MADISON – For state Rep. Timothy Ramthun, it’s vote first, ask questions later.
The freshman Republican from Campbellsport last month indicated to the Assembly speaker that he didn’t know what was in an amendment he’d voted for in April, according to an email released under the state’s open records law. Ramthun asked Assembly Speaker Robin Vos of Rochester to explain a part of it addressing benefits for police officers stricken with coronavirus, writing that the provision appeared “deeply disturbing.”
Ramthun in recent days would not answer questions from the Milwaukee Journal Sentinel about why he voted for an amendment if he didn’t know what was in it. But in a brief written statement, he backed away from the concern he’d expressed in May about the provision.
The incident offers a peek at how legislating sometimes occurs in Madison, with lawmakers casting votes based on what leaders tell them without looking into the details themselves.
At issue is a last-minute amendment by Vos to a sprawling coronavirus relief package. The dense, eight-page amendment didn’t include a plain-language explanation of its provisions, as amendments offered earlier in the legislative process do.
Tucked into it was a measure written by business lobbying group Wisconsin Manufacturers & Commerce affecting when police officers who contract coronavirus can qualify for workers’ compensation.
Vos and other Republicans contend the provision is good for such officers because it includes a presumption that they got the illness on the job and qualify for workers’ compensation. Police officials argue the presumption is effectively meaningless because officers will ultimately have to show they were infected while on the job, a high bar that will make it extremely difficult to qualify for workers’ compensation.
Police officers wanted the original version of the legislation to pass because it contained broader language that would make it easier to qualify for workers’ compensation.
Ramthun joined all other Republicans to vote for the amendment that watered down the workers’ compensation elements of the bill. The Assembly’s 36 Democrats voted against it.
A month later, Ramthun expressed second thoughts about the vote.
He told Vos in an email that a police chief in his district had asked Democratic Gov. Tony Evers’ office about the provision. An aide to the governor told the police chief that the governor supported making workers’ compensation more easily available to officers but that the Republican amendment prevented that.
“Frankly, I find that deeply disturbing, as did the police chief who forwarded it to me,” Ramthun wrote in an email to Vos. “Is there any merit to this claim from the Governor’s office?”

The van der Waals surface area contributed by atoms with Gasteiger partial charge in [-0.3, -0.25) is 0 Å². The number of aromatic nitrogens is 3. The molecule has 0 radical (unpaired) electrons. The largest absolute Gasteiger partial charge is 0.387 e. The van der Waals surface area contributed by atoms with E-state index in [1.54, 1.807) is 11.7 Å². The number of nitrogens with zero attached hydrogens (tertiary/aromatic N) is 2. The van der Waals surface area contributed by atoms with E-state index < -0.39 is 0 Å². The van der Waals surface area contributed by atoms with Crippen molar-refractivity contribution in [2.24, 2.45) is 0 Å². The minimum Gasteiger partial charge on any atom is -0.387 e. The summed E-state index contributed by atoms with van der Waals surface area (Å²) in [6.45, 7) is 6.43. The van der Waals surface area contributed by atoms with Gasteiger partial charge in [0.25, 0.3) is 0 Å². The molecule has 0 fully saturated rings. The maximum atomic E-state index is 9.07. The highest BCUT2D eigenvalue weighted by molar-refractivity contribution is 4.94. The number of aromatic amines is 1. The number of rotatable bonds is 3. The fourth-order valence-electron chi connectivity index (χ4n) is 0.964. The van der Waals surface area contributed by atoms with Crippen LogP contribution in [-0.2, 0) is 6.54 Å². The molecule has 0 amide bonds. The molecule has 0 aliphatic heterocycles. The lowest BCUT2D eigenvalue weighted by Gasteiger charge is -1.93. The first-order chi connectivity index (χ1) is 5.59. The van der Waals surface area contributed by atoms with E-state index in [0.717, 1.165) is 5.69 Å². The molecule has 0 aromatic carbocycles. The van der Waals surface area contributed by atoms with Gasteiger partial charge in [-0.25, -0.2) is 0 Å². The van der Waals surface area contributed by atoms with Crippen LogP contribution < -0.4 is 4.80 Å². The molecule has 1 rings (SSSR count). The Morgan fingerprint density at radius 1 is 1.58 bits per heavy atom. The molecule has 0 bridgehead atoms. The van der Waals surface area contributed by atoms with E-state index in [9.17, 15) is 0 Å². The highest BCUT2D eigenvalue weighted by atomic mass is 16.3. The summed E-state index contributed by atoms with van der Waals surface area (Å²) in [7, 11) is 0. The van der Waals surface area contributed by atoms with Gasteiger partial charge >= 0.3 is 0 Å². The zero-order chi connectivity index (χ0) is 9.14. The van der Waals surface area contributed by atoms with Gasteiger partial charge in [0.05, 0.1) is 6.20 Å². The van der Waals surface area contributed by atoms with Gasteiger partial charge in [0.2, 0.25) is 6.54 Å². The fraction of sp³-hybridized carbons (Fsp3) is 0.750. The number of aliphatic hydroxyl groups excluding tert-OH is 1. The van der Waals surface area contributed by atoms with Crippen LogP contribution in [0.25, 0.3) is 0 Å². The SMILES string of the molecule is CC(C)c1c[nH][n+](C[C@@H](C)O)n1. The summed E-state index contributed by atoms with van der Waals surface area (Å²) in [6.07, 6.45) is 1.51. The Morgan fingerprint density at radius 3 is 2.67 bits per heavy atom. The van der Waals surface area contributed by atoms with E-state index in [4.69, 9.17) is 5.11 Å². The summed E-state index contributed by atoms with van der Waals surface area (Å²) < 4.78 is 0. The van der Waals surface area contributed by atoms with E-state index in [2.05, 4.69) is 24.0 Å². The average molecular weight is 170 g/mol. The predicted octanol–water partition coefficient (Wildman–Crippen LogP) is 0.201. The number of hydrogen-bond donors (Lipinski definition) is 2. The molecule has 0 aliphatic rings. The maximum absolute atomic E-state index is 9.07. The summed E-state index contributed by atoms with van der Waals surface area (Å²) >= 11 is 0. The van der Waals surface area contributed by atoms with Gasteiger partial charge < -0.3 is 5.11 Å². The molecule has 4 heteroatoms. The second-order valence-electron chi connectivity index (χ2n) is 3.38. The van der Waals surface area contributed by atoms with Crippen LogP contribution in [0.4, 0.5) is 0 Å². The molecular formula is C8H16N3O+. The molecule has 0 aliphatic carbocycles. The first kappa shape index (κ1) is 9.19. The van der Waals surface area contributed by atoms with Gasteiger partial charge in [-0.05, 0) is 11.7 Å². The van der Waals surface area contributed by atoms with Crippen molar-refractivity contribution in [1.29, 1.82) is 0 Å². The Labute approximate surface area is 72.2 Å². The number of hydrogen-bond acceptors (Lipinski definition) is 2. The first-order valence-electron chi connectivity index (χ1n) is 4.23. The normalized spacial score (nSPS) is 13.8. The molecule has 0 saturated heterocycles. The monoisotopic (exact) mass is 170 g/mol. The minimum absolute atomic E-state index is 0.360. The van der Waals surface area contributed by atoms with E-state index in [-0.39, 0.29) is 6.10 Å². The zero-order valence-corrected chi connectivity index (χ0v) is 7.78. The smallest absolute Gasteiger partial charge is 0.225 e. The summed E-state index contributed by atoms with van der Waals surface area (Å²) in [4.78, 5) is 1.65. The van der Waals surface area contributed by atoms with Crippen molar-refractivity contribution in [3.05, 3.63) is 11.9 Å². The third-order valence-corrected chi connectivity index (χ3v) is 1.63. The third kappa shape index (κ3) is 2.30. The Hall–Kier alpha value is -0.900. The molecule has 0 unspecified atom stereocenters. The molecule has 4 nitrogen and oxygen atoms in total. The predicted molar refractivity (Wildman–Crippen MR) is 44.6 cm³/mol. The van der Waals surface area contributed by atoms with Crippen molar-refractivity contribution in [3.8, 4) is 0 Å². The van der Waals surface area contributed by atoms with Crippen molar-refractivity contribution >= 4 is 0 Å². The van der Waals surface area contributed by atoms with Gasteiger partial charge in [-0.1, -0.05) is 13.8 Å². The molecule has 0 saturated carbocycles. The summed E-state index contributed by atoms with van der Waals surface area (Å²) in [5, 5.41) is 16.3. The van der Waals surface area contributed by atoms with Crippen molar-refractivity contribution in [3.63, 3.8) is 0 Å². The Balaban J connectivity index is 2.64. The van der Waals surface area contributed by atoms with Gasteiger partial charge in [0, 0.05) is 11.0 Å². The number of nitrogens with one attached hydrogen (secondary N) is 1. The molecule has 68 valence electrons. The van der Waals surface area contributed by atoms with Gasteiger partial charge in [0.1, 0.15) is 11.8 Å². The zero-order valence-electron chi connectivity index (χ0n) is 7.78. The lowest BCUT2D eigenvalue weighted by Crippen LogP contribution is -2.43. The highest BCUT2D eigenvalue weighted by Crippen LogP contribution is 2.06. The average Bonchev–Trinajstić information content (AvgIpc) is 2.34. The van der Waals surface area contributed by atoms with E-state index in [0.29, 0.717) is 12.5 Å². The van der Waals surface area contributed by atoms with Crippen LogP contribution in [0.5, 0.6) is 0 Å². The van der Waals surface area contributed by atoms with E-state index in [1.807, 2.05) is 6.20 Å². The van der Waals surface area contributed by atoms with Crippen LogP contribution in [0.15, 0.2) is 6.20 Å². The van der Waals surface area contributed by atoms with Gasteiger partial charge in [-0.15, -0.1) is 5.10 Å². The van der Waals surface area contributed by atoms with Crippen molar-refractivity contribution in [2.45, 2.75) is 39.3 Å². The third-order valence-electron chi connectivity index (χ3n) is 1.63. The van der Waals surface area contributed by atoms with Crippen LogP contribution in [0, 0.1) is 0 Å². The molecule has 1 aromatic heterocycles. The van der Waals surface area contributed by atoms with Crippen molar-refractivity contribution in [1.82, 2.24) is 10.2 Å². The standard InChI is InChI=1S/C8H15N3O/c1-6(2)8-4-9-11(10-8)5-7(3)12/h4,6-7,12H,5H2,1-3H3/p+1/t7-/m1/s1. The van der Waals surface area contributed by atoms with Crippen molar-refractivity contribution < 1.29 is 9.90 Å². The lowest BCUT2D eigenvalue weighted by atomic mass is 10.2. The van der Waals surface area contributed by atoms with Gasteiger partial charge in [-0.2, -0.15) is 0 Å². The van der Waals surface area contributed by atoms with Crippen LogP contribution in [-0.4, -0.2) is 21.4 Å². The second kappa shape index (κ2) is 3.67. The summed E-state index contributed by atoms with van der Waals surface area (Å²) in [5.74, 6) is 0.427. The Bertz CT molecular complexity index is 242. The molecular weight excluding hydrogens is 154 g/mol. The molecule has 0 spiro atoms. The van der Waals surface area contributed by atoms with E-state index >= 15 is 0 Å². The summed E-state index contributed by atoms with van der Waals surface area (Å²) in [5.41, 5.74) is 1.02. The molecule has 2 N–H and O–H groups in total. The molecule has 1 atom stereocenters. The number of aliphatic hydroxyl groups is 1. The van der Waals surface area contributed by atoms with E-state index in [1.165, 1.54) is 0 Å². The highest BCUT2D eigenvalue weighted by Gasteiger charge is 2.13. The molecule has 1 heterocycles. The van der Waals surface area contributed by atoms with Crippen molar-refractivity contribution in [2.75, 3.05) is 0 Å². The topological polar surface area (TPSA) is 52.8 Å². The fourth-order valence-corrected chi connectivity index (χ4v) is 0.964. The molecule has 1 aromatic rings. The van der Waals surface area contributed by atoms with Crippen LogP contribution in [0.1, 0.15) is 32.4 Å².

Ramthun would not return phone calls from the Milwaukee Journal Sentinel but said in a written statement that the police chief had received a “miscommunication” from Evers’ office about the workers’ compensation provision.
An aide to Vos gave Ramthun an explanation of the amendment and Ramthun said he’d “resolved the matter” by passing it along to the police chief.
Ramthun would not name the police chief, but Kewaskum Police Chief Tom Bishop said in an interview that he had contacted Ramthun about the matter. Bishop said he wasn’t satisfied with Ramthun’s explanation for the provision.
“I think the burden of proof is almost unobtainable right now,” he said of the workers’ compensation standard included in the amendment. “People are asymptomatic for a period of time that can be days. If I come down with it tomorrow I don’t really necessarily have a way to look back and guarantee where I got it.”
Bishop said he didn’t consider the response from the governor’s office to miscommunicate the facts, as Ramthun claimed.
Ramthun did not explain why he had to ask Vos what was in the amendment a month after he had voted for it. He didn’t answer questions about why he hadn’t asked for an explanation of the amendment before voting on it.
Jim Palmer, executive director of the Wisconsin Professional Police Association, said he “would prefer that our elected policymakers be well informed about the measures that come before them for a vote” but he understood lawmakers were trying to act quickly to ensure the state qualified for federal coronavirus aid.
The situation was made worse by the amendment being offered with little warning or explanation.
“It was a perfect storm to the detriment of our state’s first responders, and that was probably by design,” Palmer told the Journal Sentinel by email.
He said Republicans were using “semantic gymnastics” to make the case the workers’ compensation portions of the legislation were good for officers.
“The new law presumes that a first responder contracted COVID-19 from their employment — as long as they can show that it came from their employment,” he said by email. “That doesn’t really sound to me like a presumption at all, particularly when we’re talking about COVID-19, which has a lengthy dormancy period such that an individual may not show any symptoms for up to two weeks after contracting it.”
It’s not the first time lawmakers have gone along with leaders on an amendment without fully examining what it contained. In 2015, Republicans on the state’s budget committee approved a measure put together by leaders that would have undercut much of the state’s open records law. They retreated days later amid a bipartisan backlash.
Contact Patrick Marley at email@example.com. Follow him on Twitter at @patrickdmarley.
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